On the eve of Bush's State of the Union address, Sen. John Warner, an influential Republican on military affairs, introduced a bipartisan...

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WASHINGTON — On the eve of Bush’s State of the Union address, Sen. John Warner, an influential Republican on military affairs, introduced a bipartisan resolution Monday that opposes President Bush’s plan to send 21,500 more American troops to Iraq and urges shifting U.S. soldiers out of the middle of the sectarian killings that are raging in Baghdad.

Warner’s resolution came as Republicans in the House of Representatives said they wanted Bush to certify on a monthly basis whatever progress was being made in Iraq on military, political and social benchmarks.

Combined with near-unanimous Democratic opposition to Bush’s war policy, the Republican stands show a broad bipartisan lack of confidence in the president’s course.

Under the president’s plan, U.S. troops would be asked to help stop the death squads and bombings now racking Baghdad.

“I feel ever so strongly that the American GI was not trained, not sent over there, certainly not by resolution of this institution, to be placed in the middle of a fight between the Sunni and the Shi’a and the wanton and just incomprehensible killing that’s going on at this time,” Warner said.

House Republican leader John Boehner, R-Ohio, who supports Bush’s troop increase, made the recommendation for a monthly benchmark report in a letter to House Speaker Nancy Pelosi, D-Calif., and proposed that Pelosi create a bipartisan select committee to oversee the reports.

“Congress cannot and must not dictate the strategies or methods used in war,” Boehner’s letter said, “but we have a duty to the American people to candidly and honestly assess whether our efforts have been successful.”

While the resolution drafted by Warner, Sens. Susan Collins, R-Maine, and Ben Nelson, D-Neb., and supported by Sen. Norm Coleman, R-Minn., could pull support from a more strongly worded resolution of no confidence in Bush’s Iraq policy that Democratic Senate leaders are promoting, it also could be the starting point for negotiations. Unlike a resolution proposed last week by Sens. Joseph Biden, D-Del., Carl Levin, D-Mich., Chuck Hagel, R-Neb., and Olympia Snowe, R-Maine, Warner’s resolution avoids the politically loaded term “escalation.” It uses the word “augment” to describe the president’s increase in forces.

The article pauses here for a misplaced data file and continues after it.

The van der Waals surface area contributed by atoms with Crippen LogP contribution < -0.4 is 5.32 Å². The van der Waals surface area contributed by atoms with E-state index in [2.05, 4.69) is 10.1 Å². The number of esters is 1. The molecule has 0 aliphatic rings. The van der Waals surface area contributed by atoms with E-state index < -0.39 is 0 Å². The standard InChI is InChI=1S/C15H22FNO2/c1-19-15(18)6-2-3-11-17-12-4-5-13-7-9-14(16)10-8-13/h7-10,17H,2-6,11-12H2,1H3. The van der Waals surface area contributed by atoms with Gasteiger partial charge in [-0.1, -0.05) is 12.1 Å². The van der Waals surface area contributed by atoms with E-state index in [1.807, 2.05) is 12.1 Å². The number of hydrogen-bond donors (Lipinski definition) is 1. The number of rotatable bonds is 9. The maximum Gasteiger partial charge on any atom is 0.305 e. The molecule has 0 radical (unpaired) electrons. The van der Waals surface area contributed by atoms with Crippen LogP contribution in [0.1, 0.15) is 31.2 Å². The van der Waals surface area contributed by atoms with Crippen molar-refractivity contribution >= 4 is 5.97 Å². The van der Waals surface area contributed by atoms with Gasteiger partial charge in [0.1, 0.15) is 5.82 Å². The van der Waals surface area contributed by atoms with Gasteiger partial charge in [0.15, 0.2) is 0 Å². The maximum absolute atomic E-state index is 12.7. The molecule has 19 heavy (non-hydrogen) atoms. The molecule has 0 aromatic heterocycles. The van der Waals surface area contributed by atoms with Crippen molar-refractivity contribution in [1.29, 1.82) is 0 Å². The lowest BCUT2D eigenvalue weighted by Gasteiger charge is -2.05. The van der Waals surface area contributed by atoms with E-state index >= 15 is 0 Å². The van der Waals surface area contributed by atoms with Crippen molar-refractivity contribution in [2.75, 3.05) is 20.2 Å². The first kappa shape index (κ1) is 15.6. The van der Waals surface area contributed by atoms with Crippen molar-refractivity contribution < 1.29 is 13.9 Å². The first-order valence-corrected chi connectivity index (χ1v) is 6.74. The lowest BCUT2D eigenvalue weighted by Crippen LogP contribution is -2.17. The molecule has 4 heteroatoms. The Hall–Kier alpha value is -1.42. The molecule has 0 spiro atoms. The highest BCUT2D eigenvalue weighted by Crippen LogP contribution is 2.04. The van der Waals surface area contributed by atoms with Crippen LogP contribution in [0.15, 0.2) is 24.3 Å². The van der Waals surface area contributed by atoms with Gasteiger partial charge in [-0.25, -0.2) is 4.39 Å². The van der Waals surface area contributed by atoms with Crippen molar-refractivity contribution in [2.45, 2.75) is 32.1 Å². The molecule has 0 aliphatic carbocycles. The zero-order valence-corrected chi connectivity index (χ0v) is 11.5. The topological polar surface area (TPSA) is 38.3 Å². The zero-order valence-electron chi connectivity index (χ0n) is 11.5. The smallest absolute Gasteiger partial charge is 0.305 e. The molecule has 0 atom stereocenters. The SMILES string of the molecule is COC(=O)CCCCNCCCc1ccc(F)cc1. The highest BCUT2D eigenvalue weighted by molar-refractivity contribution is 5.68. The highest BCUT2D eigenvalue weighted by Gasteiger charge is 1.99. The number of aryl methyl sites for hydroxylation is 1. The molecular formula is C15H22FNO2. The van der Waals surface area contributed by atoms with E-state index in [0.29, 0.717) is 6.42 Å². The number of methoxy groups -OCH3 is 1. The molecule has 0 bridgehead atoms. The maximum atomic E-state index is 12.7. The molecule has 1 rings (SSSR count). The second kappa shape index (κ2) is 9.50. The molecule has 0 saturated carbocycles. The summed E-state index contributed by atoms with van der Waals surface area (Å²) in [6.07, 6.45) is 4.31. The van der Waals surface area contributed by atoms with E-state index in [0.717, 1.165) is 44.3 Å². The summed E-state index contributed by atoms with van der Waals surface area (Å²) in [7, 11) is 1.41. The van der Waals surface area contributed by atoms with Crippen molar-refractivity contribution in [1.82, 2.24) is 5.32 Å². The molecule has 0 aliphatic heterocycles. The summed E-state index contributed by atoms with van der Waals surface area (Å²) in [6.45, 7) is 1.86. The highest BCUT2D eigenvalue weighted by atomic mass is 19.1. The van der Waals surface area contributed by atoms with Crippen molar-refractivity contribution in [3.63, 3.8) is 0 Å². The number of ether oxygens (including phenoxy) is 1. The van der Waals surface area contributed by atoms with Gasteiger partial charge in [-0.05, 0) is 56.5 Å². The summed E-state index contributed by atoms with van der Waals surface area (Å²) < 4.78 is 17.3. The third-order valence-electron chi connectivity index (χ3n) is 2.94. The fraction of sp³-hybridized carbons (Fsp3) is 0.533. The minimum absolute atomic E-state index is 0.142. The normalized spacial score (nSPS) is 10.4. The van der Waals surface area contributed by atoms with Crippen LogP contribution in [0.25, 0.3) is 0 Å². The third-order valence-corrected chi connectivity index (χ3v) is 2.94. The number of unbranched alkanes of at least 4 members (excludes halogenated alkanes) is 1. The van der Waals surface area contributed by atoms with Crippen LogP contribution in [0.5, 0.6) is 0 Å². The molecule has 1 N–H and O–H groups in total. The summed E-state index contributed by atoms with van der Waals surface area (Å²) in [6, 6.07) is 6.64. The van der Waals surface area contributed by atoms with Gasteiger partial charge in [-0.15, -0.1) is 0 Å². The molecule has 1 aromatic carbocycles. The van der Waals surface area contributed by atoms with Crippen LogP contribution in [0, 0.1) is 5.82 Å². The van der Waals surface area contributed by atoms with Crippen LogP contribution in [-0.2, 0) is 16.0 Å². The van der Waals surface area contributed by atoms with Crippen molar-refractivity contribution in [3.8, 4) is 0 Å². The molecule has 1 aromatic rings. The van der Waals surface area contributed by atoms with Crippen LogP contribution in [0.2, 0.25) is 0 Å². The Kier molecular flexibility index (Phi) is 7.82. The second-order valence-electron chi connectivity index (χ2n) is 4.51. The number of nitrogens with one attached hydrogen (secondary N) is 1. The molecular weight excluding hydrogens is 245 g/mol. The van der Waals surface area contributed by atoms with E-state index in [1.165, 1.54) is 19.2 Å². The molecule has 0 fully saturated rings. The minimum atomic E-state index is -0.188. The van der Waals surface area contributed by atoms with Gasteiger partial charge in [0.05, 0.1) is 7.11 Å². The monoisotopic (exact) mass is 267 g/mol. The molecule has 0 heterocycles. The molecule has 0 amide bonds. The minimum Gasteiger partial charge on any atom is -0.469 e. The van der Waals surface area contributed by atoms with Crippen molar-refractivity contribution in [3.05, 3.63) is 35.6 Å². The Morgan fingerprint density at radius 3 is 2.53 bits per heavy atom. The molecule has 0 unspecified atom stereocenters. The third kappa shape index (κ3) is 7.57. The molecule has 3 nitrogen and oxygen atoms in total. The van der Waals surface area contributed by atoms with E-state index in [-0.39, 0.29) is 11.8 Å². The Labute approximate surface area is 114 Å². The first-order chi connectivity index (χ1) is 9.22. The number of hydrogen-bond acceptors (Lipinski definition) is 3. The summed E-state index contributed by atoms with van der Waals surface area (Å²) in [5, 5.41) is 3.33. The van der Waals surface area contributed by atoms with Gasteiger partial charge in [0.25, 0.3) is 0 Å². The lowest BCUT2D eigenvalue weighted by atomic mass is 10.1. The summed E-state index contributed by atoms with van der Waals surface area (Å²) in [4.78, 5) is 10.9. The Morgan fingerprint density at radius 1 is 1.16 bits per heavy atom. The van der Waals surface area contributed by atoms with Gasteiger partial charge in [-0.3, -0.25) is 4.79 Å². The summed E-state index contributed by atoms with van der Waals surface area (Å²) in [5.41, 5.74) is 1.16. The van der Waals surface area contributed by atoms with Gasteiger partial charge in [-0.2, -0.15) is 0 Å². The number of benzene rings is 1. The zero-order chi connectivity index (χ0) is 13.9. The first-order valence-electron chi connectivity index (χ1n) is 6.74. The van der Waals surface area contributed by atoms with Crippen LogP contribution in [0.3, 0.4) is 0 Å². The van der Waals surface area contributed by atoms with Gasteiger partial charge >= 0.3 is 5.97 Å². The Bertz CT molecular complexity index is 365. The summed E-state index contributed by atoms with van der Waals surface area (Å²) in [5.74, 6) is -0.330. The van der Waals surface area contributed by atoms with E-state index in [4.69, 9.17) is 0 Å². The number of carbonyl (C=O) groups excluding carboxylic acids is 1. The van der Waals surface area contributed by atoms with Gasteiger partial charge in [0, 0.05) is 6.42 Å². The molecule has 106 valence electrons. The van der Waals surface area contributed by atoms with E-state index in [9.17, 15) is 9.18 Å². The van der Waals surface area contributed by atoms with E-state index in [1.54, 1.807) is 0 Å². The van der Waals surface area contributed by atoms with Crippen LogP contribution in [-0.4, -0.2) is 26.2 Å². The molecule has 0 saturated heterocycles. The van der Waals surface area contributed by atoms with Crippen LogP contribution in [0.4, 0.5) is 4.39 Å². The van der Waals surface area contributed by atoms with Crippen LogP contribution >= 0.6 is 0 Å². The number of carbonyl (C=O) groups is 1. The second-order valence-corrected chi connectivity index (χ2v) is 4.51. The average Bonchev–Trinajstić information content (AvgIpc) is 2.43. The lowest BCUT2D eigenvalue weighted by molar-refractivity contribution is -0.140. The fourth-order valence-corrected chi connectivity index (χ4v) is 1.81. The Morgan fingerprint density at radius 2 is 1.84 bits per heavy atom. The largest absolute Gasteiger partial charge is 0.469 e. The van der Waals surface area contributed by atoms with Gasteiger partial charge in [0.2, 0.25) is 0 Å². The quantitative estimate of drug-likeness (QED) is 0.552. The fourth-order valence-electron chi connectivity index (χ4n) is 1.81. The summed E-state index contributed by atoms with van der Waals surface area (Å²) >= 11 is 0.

Webb: New Orleans has been overlooked

Democrats intend to make the war a part of their formal response to Bush’s nationally televised speech, tapping Sen. Jim Webb of Virginia, a Vietnam veteran and former Republican Navy secretary, to speak.

A pugnacious former boxer, Webb made headlines by rebuffing Bush’s attempt to ask about Webb’s son at a White House reception with a call to bring the troops home from Iraq.

Webb suggested Monday that the United States is ignoring the rebuilding of New Orleans, which, he said, has languished in the nearly 17 months since Hurricane Katrina.

“If we’re putting all this money into Iraq and ignoring New Orleans, then we’re doing something wrong,” he told reporters during a teleconference, although he stopped short of calling for money earmarked for Iraq to be diverted to New Orleans.

Webb, who won election in a state Bush carried by 9 percentage points in 2004, said he believes the Bush administration mishandled the city’s recovery and said the city’s struggles have “kind of fallen off the national radar screen over the last year.” Webb would not say what additional resources the city needed or whether he would bring up New Orleans during his rebuttal address Tuesday night.

The Associated Press

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